- Sputnik International, 1920, 25.02.2022
Russia's Special Operation in Ukraine
On February 24, 2022 Russia launched a special military operation in Ukraine, aiming to liberate the Donbass region where the people's republics of Donetsk and Lugansk had been living under regular attacks from Kiev's forces.

West’s Proxy War Drains Ukraine of Manpower

© AP Photo / LIBKOSUkrainian servicemen help to evacuate a wounded soldier on Aug. 30, 2023.
Ukrainian servicemen help to evacuate a wounded soldier on Aug. 30, 2023.  - Sputnik International, 1920, 01.06.2024
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While Kiev’s draconian new mobilization law seeks to replenish Ukrainian forces drained by huge battlefield losses in the proxy conflict, it has also added to the country’s growing labor shortage problem.
The West’s proxy conflict against Russia is fast draining Ukraine of its workforce.
Not only is the Kiev regime's military facing manpower shortages due to battlefield losses, the bite is being felt in the economy as well.
Industrial facilities, mines and building sites are all struggling to find enough able-bodied staff.
Kiev hopes to plug recruitment gaps in the military with its new mobilization law that came into effect last month.
The new legislation not only lowers the minimum conscription age from 27 to 25, but incorporates measures allowing the Ukrainian government to press-gang citizens into military service.
As the US and other NATO patrons of the Kiev regime demand they fight “to the last Ukrainian,” millions have fled the country to dodged the draft, while hundreds of thousands more have been killed on the front lines.
Keeping Ukraine’s economy afloat with such a shortage of manpower is a another challenge altogether.
The workforce has shrunk by some 27 percent since the Ukraine conflict escalated, Bloomberg quoted Ukrainian Deputy Central Bank Governor Sergiy Nikolaychuk as saying.
The news site said that an estimated over 6 million people had fled Ukraine. Men have also avoided conscription by working by working on the informal labor market, wary of the new requirement for employers to provide their details to army recruiters.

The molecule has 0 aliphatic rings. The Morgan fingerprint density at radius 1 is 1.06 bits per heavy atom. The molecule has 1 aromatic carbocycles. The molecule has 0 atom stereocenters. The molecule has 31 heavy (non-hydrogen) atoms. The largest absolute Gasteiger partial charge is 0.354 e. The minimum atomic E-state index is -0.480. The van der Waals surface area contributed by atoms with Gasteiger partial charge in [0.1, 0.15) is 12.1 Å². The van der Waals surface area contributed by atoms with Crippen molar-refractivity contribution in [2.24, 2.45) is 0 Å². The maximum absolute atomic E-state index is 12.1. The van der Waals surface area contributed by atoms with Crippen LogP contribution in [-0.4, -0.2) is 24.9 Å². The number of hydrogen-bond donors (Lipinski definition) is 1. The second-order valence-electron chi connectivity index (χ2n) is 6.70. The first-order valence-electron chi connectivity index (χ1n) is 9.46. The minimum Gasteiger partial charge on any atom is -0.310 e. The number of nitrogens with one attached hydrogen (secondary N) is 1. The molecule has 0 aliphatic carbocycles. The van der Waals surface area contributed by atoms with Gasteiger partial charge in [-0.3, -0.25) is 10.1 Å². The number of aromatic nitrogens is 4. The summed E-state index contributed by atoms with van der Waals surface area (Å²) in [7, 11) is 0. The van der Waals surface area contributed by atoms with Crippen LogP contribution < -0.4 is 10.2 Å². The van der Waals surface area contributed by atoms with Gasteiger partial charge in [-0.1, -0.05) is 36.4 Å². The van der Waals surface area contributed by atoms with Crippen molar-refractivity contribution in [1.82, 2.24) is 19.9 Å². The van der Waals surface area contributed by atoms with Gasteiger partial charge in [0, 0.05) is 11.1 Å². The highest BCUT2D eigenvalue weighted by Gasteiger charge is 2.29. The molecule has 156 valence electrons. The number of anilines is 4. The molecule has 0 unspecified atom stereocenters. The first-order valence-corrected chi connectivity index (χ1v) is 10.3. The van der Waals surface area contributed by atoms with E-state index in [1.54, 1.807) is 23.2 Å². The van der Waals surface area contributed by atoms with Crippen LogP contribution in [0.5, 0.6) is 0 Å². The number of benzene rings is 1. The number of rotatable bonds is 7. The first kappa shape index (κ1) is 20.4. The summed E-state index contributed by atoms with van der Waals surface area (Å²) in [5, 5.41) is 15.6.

Ukrainian military medics try to give first aid to a soldier heavily wounded in a battle near Kremennaya in the Lugansk region, Russia, Friday, Jan. 13, 2023 - Sputnik International, 1920, 27.05.2024
Russia's Special Operation in Ukraine
Live Fast, Die Young: West Hints Ukraine Should Mobilize More Youth Amid Major Losses
Billions-worth of weapons funneled to Ukraine cannot compensate for finitehuman resources. The Western press has acknowledged that Ukraine's main weakness in the combat zone is an acute shortage of soldiers. Now it is increasingly noting the yawning gaps in the country's labor force.
The Ukrainian unit of steel and mining conglomerate Metinvest BV has been struggled to fill 4,000 vacancies, Bloomberg reported. The metro system in the capital Kiev will reportedly soon be running fewer trains due to a “significant deficit” of workers.
The shrinking workforce has resulted in women increasingly being hired for jobs that used to be predominantly held by men, including in mining. Some businesses may even be forced to stop production due to manpower shortages.
In May, the chief executive of Ukraine's largest mining and smelting plant ArcelorMittal Krivoy Rog told the Financial Times that if Ukrainian authorities continue to mobilize, "we will not have enough [staff] to operate. We are talking here about the existence of the company."
Mobilization underway in Ukraine  - Sputnik International, 1920, 19.05.2024
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Ukraine’s Biggest Smelter Under Threat Due to Mobilization-Induced Worker Shortages
According to the Russian Defense Ministry, Ukraine is running critically low on personnel. In late April, then-Russian Defense Minister Sergei Shoigu said the Ukrainian Army’s losses stood at almost half a million soldiers.
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